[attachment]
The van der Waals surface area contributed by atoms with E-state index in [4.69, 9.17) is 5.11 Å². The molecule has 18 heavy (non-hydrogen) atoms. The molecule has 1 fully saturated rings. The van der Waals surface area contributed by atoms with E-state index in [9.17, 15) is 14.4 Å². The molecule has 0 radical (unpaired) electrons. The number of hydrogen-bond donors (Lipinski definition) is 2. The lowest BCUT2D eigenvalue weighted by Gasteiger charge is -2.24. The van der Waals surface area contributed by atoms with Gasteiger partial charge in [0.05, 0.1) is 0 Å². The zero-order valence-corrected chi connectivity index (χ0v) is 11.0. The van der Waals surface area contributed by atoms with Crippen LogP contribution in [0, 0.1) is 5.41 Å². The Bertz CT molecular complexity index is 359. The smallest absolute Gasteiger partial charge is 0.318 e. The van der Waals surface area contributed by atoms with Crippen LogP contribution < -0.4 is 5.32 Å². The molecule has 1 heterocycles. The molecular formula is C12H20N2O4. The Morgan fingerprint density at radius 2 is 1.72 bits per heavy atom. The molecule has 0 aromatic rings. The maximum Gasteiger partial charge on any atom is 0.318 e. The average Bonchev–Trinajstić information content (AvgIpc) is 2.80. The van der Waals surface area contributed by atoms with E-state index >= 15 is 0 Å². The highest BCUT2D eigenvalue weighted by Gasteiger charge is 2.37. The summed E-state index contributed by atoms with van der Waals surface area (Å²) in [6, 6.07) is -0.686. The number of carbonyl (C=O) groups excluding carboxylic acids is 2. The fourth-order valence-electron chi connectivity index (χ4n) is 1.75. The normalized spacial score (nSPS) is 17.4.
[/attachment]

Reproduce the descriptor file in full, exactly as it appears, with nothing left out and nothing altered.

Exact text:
The van der Waals surface area contributed by atoms with E-state index in [4.69, 9.17) is 5.11 Å². The molecule has 18 heavy (non-hydrogen) atoms. The molecule has 1 fully saturated rings. The van der Waals surface area contributed by atoms with E-state index in [9.17, 15) is 14.4 Å². The molecule has 0 radical (unpaired) electrons. The number of hydrogen-bond donors (Lipinski definition) is 2. The lowest BCUT2D eigenvalue weighted by Gasteiger charge is -2.24. The van der Waals surface area contributed by atoms with Gasteiger partial charge in [0.05, 0.1) is 0 Å². The zero-order valence-corrected chi connectivity index (χ0v) is 11.0. The van der Waals surface area contributed by atoms with Crippen LogP contribution in [0, 0.1) is 5.41 Å². The Bertz CT molecular complexity index is 359. The smallest absolute Gasteiger partial charge is 0.318 e. The van der Waals surface area contributed by atoms with Crippen LogP contribution < -0.4 is 5.32 Å². The molecule has 1 heterocycles. The molecular formula is C12H20N2O4. The Morgan fingerprint density at radius 2 is 1.72 bits per heavy atom. The molecule has 0 aromatic rings. The maximum Gasteiger partial charge on any atom is 0.318 e. The average Bonchev–Trinajstić information content (AvgIpc) is 2.80. The van der Waals surface area contributed by atoms with E-state index >= 15 is 0 Å². The highest BCUT2D eigenvalue weighted by Gasteiger charge is 2.37. The summed E-state index contributed by atoms with van der Waals surface area (Å²) in [6, 6.07) is -0.686. The number of carbonyl (C=O) groups excluding carboxylic acids is 2. The fourth-order valence-electron chi connectivity index (χ4n) is 1.75. The normalized spacial score (nSPS) is 17.4.